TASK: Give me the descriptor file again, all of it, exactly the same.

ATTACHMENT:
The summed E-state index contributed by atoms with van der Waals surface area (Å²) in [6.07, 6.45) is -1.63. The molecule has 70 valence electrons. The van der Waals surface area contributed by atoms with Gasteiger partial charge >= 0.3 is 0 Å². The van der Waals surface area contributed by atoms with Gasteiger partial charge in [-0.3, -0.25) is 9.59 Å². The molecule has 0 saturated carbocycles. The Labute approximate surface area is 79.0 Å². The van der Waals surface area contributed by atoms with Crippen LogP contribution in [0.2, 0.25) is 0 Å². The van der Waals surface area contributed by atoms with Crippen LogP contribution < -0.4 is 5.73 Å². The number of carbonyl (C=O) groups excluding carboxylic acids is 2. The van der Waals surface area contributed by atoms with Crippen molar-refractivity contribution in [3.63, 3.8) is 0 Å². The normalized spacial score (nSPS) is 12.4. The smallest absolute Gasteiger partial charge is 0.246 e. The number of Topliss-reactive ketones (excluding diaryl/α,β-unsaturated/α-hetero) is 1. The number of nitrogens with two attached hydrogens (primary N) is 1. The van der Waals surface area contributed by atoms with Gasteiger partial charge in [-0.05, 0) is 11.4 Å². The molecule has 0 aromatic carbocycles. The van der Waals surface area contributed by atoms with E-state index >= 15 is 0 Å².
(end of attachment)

The summed E-state index contributed by atoms with van der Waals surface area (Å²) in [6.07, 6.45) is -1.63. The molecule has 70 valence electrons. The van der Waals surface area contributed by atoms with Gasteiger partial charge >= 0.3 is 0 Å². The van der Waals surface area contributed by atoms with Gasteiger partial charge in [-0.3, -0.25) is 9.59 Å². The molecule has 0 saturated carbocycles. The Labute approximate surface area is 79.0 Å². The van der Waals surface area contributed by atoms with Crippen LogP contribution in [0.2, 0.25) is 0 Å². The van der Waals surface area contributed by atoms with Crippen LogP contribution < -0.4 is 5.73 Å². The number of carbonyl (C=O) groups excluding carboxylic acids is 2. The van der Waals surface area contributed by atoms with Crippen molar-refractivity contribution in [3.63, 3.8) is 0 Å². The normalized spacial score (nSPS) is 12.4. The smallest absolute Gasteiger partial charge is 0.246 e. The number of Topliss-reactive ketones (excluding diaryl/α,β-unsaturated/α-hetero) is 1. The number of nitrogens with two attached hydrogens (primary N) is 1. The van der Waals surface area contributed by atoms with Gasteiger partial charge in [-0.05, 0) is 11.4 Å². The molecule has 0 aromatic carbocycles. The van der Waals surface area contributed by atoms with E-state index >= 15 is 0 Å².